Ghana’s power deficit represents enormous opportunities for foreign direct investment as well as public-private partnerships in the energy sector, Minister of Trade and Industry, Ekwow Spio-Garbrah, has declared to some 600 top global business leaders attending the Africa CEO Forum in Geneva, Switzerland.
According to Dr. Spio-Garbrah, the deficit of some 500 megawatts of power and the projections for additional power demand in Ghana has led to more than 20 proposals being submitted by a wide range of companies from the US, Germany, Denmark, India, China, South Africa, Turkey, Brazil and others for thousands of megawatts of additional generation.
These projects are from all sources of energy, including gas, coal, wind, solar, biomass, waste-to-energy, mini-hydro and even sea wave. On account of these developments, Dr. Spio-Garbrah was convinced that the medium term prospects for Ghana’s industrialisation were good.
Dr. Spio-Garbrah was speaking at the Africa CEO Summit, an annual conference of the CEOs of major African enterprises and top executives from global companies interested in Africa. The conference was organized by the Paris-based publishing firm, Groupe Jeune Afrique, with support from the African Development Bank and numerous other private sponsors.
Speaking on the subject of: “The African Urban Explosion: Turning Challenges into opportunities”, Dr. Spio-Garbrah noted that while rapid urbanization and the growing slums in some African cities were a cause for concern and needed better planning and management, the urbanization also offered numerous investment opportunities.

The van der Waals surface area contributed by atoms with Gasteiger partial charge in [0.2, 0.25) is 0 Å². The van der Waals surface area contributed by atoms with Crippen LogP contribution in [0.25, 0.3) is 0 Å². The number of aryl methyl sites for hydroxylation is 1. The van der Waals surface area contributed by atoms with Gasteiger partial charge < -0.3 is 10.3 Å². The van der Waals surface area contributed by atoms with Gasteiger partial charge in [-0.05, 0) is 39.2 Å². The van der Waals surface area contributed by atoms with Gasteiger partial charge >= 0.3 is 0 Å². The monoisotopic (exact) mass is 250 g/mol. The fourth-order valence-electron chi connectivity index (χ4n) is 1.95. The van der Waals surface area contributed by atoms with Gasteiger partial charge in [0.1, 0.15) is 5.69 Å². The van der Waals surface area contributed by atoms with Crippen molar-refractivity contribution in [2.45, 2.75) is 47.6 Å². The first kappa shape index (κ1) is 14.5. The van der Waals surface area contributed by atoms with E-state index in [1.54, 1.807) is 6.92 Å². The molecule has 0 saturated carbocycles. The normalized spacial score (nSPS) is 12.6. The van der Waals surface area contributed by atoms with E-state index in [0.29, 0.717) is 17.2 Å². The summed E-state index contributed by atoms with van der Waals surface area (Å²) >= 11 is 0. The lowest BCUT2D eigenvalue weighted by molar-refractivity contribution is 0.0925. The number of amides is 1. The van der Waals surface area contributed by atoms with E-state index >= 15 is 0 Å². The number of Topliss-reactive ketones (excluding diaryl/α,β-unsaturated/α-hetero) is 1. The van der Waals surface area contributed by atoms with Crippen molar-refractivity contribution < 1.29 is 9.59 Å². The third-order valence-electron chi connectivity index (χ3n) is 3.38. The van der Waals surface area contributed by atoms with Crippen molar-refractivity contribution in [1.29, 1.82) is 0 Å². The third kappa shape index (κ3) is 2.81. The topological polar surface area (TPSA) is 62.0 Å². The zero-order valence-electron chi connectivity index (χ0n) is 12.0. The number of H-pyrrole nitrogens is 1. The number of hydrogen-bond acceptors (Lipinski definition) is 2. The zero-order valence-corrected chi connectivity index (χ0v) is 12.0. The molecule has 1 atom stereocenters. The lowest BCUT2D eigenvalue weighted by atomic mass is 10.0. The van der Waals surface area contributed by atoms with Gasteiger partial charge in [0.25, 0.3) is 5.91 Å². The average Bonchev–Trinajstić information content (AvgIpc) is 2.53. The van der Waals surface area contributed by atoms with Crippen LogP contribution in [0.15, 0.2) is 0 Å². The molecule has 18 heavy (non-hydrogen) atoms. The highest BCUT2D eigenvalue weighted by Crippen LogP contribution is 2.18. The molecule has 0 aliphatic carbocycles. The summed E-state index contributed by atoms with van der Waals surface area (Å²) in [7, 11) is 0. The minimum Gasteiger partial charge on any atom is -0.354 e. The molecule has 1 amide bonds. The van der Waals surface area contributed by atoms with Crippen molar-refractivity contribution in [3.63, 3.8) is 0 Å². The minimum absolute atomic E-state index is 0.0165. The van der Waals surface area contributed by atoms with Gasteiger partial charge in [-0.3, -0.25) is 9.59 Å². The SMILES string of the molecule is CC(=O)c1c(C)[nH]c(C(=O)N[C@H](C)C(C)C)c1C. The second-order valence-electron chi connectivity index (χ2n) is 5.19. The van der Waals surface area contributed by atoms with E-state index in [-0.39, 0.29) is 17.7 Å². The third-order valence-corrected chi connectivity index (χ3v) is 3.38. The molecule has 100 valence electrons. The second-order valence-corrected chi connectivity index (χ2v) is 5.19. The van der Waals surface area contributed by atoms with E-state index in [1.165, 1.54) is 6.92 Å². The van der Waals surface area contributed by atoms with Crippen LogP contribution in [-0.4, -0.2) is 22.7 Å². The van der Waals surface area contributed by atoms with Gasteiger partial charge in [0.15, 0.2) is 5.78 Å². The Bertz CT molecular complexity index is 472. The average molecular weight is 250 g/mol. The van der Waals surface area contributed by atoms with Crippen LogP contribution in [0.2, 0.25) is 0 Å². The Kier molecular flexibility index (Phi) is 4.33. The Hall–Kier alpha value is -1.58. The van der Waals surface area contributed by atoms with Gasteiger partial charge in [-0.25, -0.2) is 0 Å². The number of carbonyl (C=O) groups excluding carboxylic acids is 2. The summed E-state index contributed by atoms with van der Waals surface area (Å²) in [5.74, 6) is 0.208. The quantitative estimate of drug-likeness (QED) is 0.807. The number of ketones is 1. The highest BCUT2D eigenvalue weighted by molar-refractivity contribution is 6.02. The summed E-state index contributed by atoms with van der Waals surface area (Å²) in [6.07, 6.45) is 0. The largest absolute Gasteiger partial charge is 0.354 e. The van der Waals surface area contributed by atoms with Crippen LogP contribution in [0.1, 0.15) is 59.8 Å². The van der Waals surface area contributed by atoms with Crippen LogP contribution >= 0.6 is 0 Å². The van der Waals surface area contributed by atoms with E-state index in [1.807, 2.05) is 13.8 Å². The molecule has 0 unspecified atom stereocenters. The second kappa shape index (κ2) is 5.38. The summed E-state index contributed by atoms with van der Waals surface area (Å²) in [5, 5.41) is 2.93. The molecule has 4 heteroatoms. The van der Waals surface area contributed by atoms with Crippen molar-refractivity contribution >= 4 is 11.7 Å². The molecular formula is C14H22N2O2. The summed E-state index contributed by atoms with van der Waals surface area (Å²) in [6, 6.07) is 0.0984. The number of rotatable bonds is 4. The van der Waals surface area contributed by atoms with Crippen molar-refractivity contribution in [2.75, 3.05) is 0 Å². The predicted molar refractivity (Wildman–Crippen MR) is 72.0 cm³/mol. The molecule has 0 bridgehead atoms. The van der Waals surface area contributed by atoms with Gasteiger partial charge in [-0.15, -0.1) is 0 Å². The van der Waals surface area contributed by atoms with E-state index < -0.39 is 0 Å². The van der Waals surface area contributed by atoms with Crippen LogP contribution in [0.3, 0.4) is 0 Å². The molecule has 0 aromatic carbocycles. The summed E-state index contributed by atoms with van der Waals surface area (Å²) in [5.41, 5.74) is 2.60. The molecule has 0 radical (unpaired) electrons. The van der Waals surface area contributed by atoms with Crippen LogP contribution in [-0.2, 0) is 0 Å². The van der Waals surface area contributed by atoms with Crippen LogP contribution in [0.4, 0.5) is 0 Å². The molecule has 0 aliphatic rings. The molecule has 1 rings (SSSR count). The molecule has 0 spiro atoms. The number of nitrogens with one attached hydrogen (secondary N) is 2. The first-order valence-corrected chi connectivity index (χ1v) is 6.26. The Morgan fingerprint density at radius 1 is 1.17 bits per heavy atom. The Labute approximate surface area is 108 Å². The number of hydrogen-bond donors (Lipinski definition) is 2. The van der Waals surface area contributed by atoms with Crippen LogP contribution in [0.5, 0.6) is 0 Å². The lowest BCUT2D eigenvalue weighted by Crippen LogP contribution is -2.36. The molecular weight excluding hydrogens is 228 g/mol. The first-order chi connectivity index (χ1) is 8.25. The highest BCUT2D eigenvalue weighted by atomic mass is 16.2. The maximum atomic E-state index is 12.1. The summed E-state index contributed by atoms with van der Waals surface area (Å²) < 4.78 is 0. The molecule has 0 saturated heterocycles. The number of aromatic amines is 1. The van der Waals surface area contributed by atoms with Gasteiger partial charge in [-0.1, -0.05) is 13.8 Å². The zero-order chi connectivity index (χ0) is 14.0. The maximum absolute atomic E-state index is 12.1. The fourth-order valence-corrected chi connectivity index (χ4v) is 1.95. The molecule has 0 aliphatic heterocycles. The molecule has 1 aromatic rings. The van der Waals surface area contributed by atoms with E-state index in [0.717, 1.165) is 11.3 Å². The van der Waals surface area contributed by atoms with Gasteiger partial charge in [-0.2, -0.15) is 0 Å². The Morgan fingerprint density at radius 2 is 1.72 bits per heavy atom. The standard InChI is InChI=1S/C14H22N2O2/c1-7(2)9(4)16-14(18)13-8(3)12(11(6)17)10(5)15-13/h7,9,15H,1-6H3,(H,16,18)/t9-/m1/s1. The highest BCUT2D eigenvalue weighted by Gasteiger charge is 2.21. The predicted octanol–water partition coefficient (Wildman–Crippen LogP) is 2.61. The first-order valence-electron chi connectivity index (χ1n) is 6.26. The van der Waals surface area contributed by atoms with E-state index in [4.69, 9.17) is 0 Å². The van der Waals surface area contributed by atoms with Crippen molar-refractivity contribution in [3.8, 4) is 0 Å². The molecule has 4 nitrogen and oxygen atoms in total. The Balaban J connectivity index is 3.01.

The Minister for Trade and Industry indicated that if investors considered the human life cycle, “from birth to death or from cradle to grave”, or even the average person’s daily needs, opportunities for investment in the urban communities of a country such as Ghana ranged from housing to transportation, to shopping centres, food supply, building and office equipment and supplies, and utilities. Increasingly, for major public investments in utilities such as water, sewerage, sanitation and water treatment, and waste disposal and management involved various models of public-private partnerships.
Dr. Spio-Garbrah described Ghana as a country with the second-highest penetration of power to the general population, at 76% of the population, second only to South Africa in sub-Saharan Africa, 80% of whose population had access to electricity.
Dr. Spio-Garbrah explained that Ghana’s rural electrification project is a major success factor to Ghana’s capacity for rural industrialization.
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